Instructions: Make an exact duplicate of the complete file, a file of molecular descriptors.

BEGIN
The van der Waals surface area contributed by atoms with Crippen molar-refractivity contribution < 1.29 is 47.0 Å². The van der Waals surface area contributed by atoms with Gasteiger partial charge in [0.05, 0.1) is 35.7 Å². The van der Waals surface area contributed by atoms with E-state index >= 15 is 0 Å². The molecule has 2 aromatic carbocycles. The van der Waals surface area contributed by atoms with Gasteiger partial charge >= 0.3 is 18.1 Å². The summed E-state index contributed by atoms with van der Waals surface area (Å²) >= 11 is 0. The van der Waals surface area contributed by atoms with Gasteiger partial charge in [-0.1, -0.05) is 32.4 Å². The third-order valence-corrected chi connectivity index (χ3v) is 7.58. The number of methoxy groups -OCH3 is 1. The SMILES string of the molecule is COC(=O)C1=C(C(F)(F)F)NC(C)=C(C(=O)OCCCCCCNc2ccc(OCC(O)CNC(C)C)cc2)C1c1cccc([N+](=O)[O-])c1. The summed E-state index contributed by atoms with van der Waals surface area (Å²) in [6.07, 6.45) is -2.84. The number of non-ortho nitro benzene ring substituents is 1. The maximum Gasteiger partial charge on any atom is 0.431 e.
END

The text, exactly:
The van der Waals surface area contributed by atoms with Crippen molar-refractivity contribution < 1.29 is 47.0 Å². The van der Waals surface area contributed by atoms with Gasteiger partial charge in [0.05, 0.1) is 35.7 Å². The van der Waals surface area contributed by atoms with E-state index >= 15 is 0 Å². The molecule has 2 aromatic carbocycles. The van der Waals surface area contributed by atoms with Gasteiger partial charge >= 0.3 is 18.1 Å². The summed E-state index contributed by atoms with van der Waals surface area (Å²) >= 11 is 0. The van der Waals surface area contributed by atoms with Gasteiger partial charge in [-0.1, -0.05) is 32.4 Å². The third-order valence-corrected chi connectivity index (χ3v) is 7.58. The number of methoxy groups -OCH3 is 1. The SMILES string of the molecule is COC(=O)C1=C(C(F)(F)F)NC(C)=C(C(=O)OCCCCCCNc2ccc(OCC(O)CNC(C)C)cc2)C1c1cccc([N+](=O)[O-])c1. The summed E-state index contributed by atoms with van der Waals surface area (Å²) in [6.07, 6.45) is -2.84. The number of non-ortho nitro benzene ring substituents is 1. The maximum Gasteiger partial charge on any atom is 0.431 e.